Last year’s supply chain delays are still causing issues for fashion retailers, with M&S, Asos and Next’s warehouses all clogged up with unsold stock.
According to a report in The Sunday Times, M&S has even asked suppliers to postpone deliveries to its warehouses and has delayed finalising orders for 2023. The retailer has discounted its coats, jackets and boots by 20%, in a move described as an attempt to clear excess stock not sold during the mild start to winter.
An M&S spokeswoman said that it was “re-adjusting stock flow” as supply-chain disruption eased. The retailer did report clothing and home sales rose 4.2% in October.
Next, which makes 41% of its online sales from third-party brands, has returned some of this offering to these suppliers in a bid to clear space. Next said it had returned only a “very small” amount that it didn’t own and inventory was at planned levels.
Furthermore, an industry expert reported that lead times for goods from east Asia had shortened to about seven weeks, compared with 11 over summer. This means retailers that are still clearing last year’s delayed stock are receiving new stock quicker than expected, just as consumers tighten their belts.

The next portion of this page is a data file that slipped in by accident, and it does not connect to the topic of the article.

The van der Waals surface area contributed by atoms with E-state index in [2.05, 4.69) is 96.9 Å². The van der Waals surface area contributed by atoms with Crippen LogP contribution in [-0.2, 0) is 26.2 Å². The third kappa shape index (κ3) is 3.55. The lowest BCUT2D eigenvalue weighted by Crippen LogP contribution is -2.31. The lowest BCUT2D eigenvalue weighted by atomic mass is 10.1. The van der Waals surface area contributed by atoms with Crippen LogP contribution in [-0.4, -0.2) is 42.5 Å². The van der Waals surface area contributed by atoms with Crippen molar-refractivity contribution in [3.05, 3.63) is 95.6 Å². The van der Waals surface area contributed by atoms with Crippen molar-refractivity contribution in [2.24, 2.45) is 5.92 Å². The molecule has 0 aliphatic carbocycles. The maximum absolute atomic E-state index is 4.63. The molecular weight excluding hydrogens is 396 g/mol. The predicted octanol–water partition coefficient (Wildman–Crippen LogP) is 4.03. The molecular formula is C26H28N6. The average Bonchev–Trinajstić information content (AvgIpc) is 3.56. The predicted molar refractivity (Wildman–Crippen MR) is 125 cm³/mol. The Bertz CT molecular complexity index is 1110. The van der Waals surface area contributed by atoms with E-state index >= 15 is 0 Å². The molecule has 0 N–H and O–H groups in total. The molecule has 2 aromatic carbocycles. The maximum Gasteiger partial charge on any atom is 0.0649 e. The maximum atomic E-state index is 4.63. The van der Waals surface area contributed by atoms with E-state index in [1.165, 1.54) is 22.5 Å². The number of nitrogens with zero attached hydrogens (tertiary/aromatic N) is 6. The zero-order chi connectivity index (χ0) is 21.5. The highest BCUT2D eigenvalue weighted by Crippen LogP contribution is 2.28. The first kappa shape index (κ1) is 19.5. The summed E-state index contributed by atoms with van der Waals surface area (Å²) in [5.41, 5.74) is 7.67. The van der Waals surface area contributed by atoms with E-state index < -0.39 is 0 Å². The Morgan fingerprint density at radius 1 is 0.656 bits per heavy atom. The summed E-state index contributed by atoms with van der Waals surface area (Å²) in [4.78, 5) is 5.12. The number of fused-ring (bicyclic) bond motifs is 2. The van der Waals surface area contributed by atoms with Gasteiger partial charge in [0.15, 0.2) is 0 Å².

For e-tailer Asos its reliance on such goods has added to its over stock issues. The fast fashion retailer has £1.08bn of unsold stock, a 34% increase on the year before.
While, clothing suppliers to Tesco are braced for delays in orders after the chain wrote to them to remind them of its stock holding policies, although a source of The Sunday Times close to the supermarket denied this was linked to an excess of stock.
This back log of fashion items is likely to take some time to clear, with the number of garments sold in the UK falling. In the 12 weeks to October 16, it dropped by 1.2% amid a broader spending slowdown, according to Kantar Worldpanel.